A government investigation into accounting practices at America Online has prompted Time Warner to set aside $500 million to cover the costs of potential fines.
The New York Times reported that the step led to a 7.8 percent drop in profits in the third quarter.
The Securities and Exchange Commission and the Justice Department are looking into the accounting for a $400 million payment that AOL received from Bertelsmann, the German media company that once owned half of AOL Europe. Regulators are questioning whether the payment was made to inflate the growth of AOL.
The Washington Post reported that the investigations concerned how financial results were reported as well as how subscribers were counted before and after the merger plan was announced in 2000.
The company has already restated $190 million in revenue that it said AOL improperly booked as advertising, falsely inflating ad revenue before the merger.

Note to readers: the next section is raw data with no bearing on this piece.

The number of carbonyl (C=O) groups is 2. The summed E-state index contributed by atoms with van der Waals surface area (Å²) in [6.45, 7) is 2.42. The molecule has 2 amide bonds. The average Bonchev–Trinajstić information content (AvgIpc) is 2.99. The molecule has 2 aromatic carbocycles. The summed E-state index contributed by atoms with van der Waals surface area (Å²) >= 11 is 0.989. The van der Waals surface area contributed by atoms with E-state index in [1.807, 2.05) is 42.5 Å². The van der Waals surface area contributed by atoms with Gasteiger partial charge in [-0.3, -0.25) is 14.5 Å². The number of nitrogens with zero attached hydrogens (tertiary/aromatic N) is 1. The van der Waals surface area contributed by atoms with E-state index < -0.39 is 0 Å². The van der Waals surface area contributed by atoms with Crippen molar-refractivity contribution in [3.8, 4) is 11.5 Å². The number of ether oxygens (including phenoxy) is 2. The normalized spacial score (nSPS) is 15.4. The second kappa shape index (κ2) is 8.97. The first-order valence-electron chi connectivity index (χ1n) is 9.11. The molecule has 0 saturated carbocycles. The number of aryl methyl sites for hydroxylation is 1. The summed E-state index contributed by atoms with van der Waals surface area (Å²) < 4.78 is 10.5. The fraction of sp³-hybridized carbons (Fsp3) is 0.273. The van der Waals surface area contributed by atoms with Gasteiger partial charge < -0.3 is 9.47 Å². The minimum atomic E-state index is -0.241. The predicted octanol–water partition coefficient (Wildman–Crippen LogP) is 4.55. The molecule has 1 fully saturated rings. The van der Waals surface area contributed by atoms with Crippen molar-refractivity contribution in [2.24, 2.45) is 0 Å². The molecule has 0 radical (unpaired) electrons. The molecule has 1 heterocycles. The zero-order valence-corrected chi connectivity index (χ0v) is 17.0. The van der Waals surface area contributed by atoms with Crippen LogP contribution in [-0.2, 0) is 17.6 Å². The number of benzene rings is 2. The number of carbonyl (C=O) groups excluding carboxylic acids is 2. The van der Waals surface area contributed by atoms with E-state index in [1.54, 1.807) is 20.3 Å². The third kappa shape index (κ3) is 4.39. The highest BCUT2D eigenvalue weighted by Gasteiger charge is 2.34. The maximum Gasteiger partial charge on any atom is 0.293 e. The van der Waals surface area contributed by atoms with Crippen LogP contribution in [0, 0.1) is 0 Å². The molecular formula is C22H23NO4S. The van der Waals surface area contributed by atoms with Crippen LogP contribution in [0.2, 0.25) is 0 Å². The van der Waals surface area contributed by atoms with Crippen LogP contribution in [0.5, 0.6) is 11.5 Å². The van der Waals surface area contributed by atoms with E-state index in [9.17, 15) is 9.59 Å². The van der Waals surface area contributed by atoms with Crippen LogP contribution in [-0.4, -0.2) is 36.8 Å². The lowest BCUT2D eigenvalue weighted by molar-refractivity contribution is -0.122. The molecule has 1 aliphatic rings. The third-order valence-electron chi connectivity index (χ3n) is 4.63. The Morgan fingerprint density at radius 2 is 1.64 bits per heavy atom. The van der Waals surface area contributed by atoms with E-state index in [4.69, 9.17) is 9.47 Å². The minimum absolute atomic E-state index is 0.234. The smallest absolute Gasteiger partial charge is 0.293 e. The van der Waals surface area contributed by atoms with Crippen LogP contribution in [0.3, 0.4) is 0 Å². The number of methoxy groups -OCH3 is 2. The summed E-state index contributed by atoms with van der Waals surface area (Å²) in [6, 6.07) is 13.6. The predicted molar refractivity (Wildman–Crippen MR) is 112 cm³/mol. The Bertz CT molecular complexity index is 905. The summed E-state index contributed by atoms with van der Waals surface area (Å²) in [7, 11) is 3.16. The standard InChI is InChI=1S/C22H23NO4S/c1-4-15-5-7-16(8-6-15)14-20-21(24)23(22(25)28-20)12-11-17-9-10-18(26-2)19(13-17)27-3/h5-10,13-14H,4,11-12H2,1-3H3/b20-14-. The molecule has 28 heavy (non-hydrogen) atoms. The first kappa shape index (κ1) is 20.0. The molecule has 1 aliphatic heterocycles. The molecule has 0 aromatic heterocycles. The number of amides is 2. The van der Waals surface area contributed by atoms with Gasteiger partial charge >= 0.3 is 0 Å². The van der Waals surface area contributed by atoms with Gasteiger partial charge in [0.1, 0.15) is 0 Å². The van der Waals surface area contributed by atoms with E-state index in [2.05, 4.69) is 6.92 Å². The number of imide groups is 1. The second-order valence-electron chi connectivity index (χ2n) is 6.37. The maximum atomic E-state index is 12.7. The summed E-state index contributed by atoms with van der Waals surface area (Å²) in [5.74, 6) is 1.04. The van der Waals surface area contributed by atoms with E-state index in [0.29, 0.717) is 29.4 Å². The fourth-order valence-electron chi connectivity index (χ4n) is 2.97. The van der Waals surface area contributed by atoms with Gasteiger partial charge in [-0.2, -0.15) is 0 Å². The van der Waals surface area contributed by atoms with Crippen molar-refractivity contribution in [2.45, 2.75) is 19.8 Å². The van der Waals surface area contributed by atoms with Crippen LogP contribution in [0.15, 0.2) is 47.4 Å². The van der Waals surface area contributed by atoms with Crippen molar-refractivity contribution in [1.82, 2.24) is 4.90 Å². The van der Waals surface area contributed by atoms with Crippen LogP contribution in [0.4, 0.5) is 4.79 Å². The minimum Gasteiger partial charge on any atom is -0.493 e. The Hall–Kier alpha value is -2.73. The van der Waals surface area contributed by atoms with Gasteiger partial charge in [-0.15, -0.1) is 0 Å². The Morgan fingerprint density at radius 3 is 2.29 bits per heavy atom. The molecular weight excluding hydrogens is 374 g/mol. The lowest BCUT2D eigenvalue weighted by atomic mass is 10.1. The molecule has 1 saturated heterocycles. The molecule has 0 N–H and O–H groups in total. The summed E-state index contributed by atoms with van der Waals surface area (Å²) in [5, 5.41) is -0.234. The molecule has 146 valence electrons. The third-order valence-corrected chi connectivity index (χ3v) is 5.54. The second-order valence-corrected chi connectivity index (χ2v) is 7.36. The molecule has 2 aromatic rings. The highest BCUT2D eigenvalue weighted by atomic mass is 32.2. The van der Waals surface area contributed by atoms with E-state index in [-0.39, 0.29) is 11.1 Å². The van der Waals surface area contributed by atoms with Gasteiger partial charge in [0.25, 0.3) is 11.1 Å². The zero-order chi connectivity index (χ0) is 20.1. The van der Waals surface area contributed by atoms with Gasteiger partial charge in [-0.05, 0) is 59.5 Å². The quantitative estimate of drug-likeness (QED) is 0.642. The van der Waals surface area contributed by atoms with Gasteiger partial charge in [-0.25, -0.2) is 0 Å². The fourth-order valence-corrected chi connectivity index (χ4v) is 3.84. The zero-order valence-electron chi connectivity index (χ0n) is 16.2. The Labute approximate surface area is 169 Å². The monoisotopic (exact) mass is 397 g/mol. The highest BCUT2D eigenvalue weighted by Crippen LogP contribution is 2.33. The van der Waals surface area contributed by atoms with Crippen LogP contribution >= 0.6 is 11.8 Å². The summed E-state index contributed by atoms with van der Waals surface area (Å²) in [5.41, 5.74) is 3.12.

"These are clearly significant matters. We take them very seriously," Time Warner chief executive Richard D. Parsons said during a conference call with Wall Street analysts.
"The issue is closer to blowing over," said Rob Sanderson, an analyst at American Technology Research in San Francisco. "It hasn't blown over yet, but at least they put a number around it."
The SEC has also stated that Time Warner's financial reports, starting in March 2000, were incorrect because the financial results of AOL Europe were not fully incorporated. The company announced plans to restate results for its 2000, 2001 and possibly 2002 financial years.
The company also confirmed its plans to fire more than 700 AOL employees in early December, mainly because of lost subscribers who are abandoning AOL's dial-up service for cheaper and faster Internet services.
In the latest quarter, Time Warner had net income of $4999 million, down from $541 million a year earlier